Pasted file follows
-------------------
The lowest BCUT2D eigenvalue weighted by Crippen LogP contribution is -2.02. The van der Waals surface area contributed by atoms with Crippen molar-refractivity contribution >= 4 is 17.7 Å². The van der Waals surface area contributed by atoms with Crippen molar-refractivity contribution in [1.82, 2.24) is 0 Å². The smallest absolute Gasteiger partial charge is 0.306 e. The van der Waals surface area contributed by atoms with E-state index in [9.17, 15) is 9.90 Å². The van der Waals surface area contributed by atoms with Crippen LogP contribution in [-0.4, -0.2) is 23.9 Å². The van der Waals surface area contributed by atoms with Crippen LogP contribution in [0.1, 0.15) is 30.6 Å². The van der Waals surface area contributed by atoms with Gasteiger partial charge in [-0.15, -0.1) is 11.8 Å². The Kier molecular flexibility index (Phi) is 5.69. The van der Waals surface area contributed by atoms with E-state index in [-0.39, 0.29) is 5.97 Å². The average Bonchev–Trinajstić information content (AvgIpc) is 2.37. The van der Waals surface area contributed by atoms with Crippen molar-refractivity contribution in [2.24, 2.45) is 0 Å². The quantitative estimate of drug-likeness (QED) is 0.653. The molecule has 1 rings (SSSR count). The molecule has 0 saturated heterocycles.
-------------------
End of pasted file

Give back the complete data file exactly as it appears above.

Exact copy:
The lowest BCUT2D eigenvalue weighted by Crippen LogP contribution is -2.02. The van der Waals surface area contributed by atoms with Crippen molar-refractivity contribution >= 4 is 17.7 Å². The van der Waals surface area contributed by atoms with Crippen molar-refractivity contribution in [1.82, 2.24) is 0 Å². The smallest absolute Gasteiger partial charge is 0.306 e. The van der Waals surface area contributed by atoms with E-state index in [9.17, 15) is 9.90 Å². The van der Waals surface area contributed by atoms with Crippen LogP contribution in [-0.4, -0.2) is 23.9 Å². The van der Waals surface area contributed by atoms with Crippen LogP contribution in [0.1, 0.15) is 30.6 Å². The van der Waals surface area contributed by atoms with Gasteiger partial charge in [-0.15, -0.1) is 11.8 Å². The Kier molecular flexibility index (Phi) is 5.69. The van der Waals surface area contributed by atoms with E-state index in [-0.39, 0.29) is 5.97 Å². The average Bonchev–Trinajstić information content (AvgIpc) is 2.37. The van der Waals surface area contributed by atoms with Crippen molar-refractivity contribution in [2.24, 2.45) is 0 Å². The quantitative estimate of drug-likeness (QED) is 0.653. The molecule has 1 rings (SSSR count). The molecule has 0 saturated heterocycles.